Wilson seems like an apt critic for the Symbolists & Moderns because he's not really like them. He's a humane journalist-scholar. That is, he reads poetry & fiction as a generalist, through a wide lens of general human problems. He approaches art in terms of character & psychology, but he's not a psychologist; in terms of history and politics, but he's not a historian or an ideologue. He's synthetic, not programmatic or theoretical. As somebody noted somewhere, he's a subtle literary portraitist; we begin to see literary moves & choices as shaded, in part, by the personality of the artist, & in part by the economic & political climate of the times - underneath the more explicit or tendentious philosophical-aesthetic debates.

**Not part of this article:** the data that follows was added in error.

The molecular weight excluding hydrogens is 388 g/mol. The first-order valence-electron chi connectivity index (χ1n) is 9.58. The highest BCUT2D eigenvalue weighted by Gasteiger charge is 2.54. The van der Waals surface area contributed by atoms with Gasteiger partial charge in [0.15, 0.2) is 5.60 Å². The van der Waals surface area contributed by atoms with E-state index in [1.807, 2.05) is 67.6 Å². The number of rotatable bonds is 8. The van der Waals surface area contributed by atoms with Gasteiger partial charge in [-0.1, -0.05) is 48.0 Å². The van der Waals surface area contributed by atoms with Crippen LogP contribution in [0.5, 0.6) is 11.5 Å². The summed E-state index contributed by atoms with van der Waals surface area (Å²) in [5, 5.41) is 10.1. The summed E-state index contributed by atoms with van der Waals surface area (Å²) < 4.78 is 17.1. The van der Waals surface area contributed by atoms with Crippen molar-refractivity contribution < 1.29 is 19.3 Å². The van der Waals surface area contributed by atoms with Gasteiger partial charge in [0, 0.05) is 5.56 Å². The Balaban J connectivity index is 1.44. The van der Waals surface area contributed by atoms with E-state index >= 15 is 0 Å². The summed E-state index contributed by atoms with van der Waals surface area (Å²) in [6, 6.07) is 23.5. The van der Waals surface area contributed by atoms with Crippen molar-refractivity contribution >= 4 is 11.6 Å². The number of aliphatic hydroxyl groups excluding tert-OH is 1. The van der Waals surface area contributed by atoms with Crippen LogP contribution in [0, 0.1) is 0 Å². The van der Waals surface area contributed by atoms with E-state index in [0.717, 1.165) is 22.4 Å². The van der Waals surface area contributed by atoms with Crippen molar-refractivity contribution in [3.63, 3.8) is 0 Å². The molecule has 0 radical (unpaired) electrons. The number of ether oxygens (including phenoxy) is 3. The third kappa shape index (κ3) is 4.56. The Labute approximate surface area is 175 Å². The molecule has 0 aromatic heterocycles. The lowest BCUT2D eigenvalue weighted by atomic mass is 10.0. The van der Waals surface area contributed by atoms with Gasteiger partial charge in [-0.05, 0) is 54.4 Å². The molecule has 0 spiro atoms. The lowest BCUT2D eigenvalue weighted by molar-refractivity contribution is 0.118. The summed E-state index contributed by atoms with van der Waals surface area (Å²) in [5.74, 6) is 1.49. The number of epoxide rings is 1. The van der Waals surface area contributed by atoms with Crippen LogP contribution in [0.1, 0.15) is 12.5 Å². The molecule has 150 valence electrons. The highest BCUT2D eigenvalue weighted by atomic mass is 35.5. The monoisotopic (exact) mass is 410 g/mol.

(- plus he wrote a pretty good essay about Pushkin's Eugene Onegin, so he can do no wrong.)

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